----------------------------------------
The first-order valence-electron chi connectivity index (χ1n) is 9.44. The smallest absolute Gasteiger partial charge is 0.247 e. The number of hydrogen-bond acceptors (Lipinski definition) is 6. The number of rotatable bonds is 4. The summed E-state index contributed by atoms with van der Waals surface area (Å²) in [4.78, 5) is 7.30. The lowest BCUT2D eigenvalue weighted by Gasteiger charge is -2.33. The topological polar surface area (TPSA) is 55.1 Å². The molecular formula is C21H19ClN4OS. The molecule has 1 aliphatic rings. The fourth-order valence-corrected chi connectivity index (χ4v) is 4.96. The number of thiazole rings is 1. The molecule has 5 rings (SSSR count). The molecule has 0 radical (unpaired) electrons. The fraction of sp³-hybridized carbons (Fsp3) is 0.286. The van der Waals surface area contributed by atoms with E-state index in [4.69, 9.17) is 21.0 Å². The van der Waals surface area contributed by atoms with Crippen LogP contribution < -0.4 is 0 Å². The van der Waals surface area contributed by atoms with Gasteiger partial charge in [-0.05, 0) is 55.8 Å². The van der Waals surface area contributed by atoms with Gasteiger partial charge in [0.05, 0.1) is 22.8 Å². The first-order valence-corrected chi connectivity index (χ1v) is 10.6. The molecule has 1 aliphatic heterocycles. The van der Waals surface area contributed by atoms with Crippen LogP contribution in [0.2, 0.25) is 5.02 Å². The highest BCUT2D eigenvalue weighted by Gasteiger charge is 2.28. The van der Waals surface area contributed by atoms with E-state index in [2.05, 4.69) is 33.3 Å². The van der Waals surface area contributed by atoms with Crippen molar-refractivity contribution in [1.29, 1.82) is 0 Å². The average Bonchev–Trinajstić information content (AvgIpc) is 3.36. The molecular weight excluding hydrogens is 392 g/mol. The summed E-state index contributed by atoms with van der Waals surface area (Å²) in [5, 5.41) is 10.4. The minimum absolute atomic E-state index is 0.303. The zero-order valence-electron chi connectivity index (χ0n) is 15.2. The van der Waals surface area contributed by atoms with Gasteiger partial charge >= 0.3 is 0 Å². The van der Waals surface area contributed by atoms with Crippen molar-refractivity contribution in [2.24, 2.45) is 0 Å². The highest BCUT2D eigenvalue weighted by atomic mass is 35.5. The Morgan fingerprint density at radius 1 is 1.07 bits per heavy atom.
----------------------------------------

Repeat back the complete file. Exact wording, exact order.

The first-order valence-electron chi connectivity index (χ1n) is 9.44. The smallest absolute Gasteiger partial charge is 0.247 e. The number of hydrogen-bond acceptors (Lipinski definition) is 6. The number of rotatable bonds is 4. The summed E-state index contributed by atoms with van der Waals surface area (Å²) in [4.78, 5) is 7.30. The lowest BCUT2D eigenvalue weighted by Gasteiger charge is -2.33. The topological polar surface area (TPSA) is 55.1 Å². The molecular formula is C21H19ClN4OS. The molecule has 1 aliphatic rings. The fourth-order valence-corrected chi connectivity index (χ4v) is 4.96. The number of thiazole rings is 1. The molecule has 5 rings (SSSR count). The molecule has 0 radical (unpaired) electrons. The fraction of sp³-hybridized carbons (Fsp3) is 0.286. The van der Waals surface area contributed by atoms with E-state index in [4.69, 9.17) is 21.0 Å². The van der Waals surface area contributed by atoms with Crippen LogP contribution < -0.4 is 0 Å². The van der Waals surface area contributed by atoms with Gasteiger partial charge in [-0.05, 0) is 55.8 Å². The van der Waals surface area contributed by atoms with Gasteiger partial charge in [0.05, 0.1) is 22.8 Å². The first-order valence-corrected chi connectivity index (χ1v) is 10.6. The molecule has 1 aliphatic heterocycles. The van der Waals surface area contributed by atoms with Crippen LogP contribution in [0.2, 0.25) is 5.02 Å². The highest BCUT2D eigenvalue weighted by Gasteiger charge is 2.28. The van der Waals surface area contributed by atoms with E-state index in [2.05, 4.69) is 33.3 Å². The van der Waals surface area contributed by atoms with Crippen molar-refractivity contribution in [1.29, 1.82) is 0 Å². The average Bonchev–Trinajstić information content (AvgIpc) is 3.36. The molecular weight excluding hydrogens is 392 g/mol. The summed E-state index contributed by atoms with van der Waals surface area (Å²) in [5, 5.41) is 10.4. The minimum absolute atomic E-state index is 0.303. The zero-order valence-electron chi connectivity index (χ0n) is 15.2. The van der Waals surface area contributed by atoms with Gasteiger partial charge >= 0.3 is 0 Å². The van der Waals surface area contributed by atoms with Crippen molar-refractivity contribution in [2.24, 2.45) is 0 Å². The highest BCUT2D eigenvalue weighted by atomic mass is 35.5. The Morgan fingerprint density at radius 1 is 1.07 bits per heavy atom.